By Setareh Jalali This is part of our Youth BIPOC Spotlight series that highlights young…
By Setareh Jalali
If you’ve been living in Portland for the last decade, you’ve seen with your own eyes the way that the city has evolved from a tiny town-sized city to a bustling tourist hotspot and future technological hub.
Between the WEX global headquarters that opened on Fore Street in 2019 and the research institute that opened in the same building just last year, Portland is sizing up to be New England’s Little Silicon Valley.
The developments have seen mixed reactions from locals, some of whom fear that the new industries will favor out-of-towners over Maine workers. Others think it’s exactly what an aging state and up-and-coming city need for its economy.
Whichever way you lean, it’s safe to say no Portlander was very happy to hear the recent news of the closure of the B&M Bean Factory. Open since 1913 on the Casco Bay Harbor, the factory has been an iconic staple of I-295 for generations of Portland residents. But not for much longer.
The building was recently sold to Northeastern University for the expansion of their Roux Institute, which is currently housed in the WEX building. Factory production will cease in the last 4 months of 2021 before being moved to plants in the Midwest, according to the Press Herald.
Now, Mainers hold a healthy amount of skepticism, especially when it comes to businesses moving into our beloved hometowns. So, what exactly is the Roux Institute? And what does it hold for the future of Portland?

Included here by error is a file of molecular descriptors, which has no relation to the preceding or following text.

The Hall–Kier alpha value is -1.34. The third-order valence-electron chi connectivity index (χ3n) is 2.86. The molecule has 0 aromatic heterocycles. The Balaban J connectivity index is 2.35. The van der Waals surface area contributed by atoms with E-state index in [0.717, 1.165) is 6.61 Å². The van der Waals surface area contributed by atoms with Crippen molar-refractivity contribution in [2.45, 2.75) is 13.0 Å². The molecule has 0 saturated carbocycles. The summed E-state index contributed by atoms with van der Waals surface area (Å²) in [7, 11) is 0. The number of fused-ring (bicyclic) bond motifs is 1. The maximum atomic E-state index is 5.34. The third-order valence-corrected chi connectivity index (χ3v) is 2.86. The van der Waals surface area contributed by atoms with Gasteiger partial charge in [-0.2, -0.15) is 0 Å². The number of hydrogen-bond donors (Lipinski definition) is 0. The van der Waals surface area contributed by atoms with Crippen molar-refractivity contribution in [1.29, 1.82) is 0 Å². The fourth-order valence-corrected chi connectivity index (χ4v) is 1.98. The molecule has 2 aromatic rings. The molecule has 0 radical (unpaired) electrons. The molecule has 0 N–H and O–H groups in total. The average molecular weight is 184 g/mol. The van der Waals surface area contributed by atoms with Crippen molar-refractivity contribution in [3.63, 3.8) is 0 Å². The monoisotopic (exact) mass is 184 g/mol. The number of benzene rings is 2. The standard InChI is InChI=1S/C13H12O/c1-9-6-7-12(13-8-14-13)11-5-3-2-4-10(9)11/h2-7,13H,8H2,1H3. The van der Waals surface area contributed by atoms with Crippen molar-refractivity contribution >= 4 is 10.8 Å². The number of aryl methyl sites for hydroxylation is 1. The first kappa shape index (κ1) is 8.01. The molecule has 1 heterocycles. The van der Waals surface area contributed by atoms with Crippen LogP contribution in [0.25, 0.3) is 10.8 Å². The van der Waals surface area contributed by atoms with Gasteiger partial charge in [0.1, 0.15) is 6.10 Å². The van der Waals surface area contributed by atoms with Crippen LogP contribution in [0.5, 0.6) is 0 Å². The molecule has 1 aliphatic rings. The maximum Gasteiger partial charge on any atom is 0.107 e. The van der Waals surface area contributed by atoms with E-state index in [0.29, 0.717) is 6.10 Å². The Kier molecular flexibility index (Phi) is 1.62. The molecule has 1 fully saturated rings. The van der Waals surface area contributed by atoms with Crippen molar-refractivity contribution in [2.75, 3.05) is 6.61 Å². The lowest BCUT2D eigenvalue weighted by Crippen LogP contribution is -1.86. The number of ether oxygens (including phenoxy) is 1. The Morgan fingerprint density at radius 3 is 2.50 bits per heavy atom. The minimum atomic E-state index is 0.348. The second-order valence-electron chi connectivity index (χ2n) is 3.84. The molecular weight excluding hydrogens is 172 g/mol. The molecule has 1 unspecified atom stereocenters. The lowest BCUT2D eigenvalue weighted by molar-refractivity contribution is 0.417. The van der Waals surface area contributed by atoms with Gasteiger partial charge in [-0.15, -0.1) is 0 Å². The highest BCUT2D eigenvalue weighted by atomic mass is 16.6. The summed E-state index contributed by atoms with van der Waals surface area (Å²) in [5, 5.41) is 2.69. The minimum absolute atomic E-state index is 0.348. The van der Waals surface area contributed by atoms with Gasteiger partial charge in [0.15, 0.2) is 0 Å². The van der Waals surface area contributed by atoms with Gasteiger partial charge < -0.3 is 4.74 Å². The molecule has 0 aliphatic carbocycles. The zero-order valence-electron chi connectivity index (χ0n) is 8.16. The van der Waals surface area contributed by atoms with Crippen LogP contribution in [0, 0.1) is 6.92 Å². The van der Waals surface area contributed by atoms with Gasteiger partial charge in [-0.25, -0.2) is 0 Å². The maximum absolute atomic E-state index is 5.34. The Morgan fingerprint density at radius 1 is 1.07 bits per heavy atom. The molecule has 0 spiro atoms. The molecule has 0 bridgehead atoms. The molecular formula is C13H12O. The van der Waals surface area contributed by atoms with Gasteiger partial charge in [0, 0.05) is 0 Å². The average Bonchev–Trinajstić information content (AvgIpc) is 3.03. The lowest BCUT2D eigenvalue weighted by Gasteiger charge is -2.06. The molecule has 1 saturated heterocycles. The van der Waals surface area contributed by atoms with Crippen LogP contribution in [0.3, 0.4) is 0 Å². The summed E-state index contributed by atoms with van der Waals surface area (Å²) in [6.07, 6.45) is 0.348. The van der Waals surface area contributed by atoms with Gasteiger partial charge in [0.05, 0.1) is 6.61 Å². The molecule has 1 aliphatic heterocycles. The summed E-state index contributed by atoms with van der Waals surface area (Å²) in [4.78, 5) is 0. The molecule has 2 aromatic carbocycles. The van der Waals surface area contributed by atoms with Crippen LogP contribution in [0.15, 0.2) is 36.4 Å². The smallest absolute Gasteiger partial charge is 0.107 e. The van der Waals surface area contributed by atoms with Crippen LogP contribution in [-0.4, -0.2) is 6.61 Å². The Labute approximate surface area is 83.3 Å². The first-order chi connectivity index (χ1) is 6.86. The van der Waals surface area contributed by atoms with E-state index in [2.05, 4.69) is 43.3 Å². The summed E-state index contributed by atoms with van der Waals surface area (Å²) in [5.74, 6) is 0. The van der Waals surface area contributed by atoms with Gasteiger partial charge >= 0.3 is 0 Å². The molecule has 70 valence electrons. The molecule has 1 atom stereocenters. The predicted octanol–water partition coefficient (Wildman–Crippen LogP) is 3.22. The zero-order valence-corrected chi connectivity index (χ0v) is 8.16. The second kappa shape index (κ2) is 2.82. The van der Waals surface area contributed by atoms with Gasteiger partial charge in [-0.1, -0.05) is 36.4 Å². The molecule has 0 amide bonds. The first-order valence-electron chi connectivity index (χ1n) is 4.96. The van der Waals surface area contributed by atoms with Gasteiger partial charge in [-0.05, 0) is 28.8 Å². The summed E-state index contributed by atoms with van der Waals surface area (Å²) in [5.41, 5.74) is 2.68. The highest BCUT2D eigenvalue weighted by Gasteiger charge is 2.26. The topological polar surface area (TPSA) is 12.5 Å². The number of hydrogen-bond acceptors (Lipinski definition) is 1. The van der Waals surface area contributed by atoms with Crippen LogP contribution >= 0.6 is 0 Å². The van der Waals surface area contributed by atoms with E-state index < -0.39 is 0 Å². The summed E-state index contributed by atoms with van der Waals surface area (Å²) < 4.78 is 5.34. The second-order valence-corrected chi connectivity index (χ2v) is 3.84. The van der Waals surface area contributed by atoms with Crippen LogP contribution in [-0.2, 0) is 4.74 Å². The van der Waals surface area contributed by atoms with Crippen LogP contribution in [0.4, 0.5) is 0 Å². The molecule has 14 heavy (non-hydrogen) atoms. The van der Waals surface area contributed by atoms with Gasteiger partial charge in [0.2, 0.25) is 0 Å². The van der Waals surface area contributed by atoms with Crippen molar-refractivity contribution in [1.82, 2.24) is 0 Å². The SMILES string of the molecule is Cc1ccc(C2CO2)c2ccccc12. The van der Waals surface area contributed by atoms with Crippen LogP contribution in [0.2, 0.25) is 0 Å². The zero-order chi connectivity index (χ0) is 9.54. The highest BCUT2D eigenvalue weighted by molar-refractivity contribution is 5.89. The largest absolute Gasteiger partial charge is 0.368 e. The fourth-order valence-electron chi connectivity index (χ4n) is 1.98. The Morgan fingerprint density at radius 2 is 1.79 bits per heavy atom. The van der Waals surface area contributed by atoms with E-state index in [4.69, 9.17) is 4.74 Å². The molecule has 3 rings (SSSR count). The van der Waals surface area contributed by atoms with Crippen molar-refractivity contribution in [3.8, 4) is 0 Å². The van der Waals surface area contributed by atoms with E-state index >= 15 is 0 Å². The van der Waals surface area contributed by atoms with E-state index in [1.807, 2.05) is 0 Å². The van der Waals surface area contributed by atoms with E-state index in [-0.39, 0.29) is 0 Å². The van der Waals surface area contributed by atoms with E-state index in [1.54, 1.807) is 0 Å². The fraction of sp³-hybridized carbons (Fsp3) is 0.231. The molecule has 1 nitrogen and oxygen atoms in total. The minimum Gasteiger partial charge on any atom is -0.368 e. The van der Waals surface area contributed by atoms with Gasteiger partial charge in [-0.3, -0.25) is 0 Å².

Here are the facts:
- The Roux Institute was created in 2019 through a generous $100 million donation from David Roux, a Silicon Valley technology entrepreneur and Lewiston native, and his wife, Barbara.
- According to the institute’s website, the Roux Institute is a graduate school and research center focusing on developments in artificial intelligence, computer and data sciences, digital engineering, and the advanced life sciences and medicine.
- Roux has said that the goal of the hub is to drive sustained economic growth in Portland, establishing the city as a regional hub for new businesses in the next century.
- At least 24 Maine-based corporations have partnered with the institute to train current and future employees in short-term programs tailored to industry needs, according to the institute’s website. Those corporations include IDEXX, Maine Health, and Unum.
- The institute welcomed its inaugural class a year ago, with 550 students spread across their programs, 76 of which were graduate students.
A Falmouth-based nonprofit representing the Roux Institute is the actual buyer of the B&M waterfront property. The non-profit has said that the property will be used not only for the institution but also for offices, restaurants, and possibly a hotel.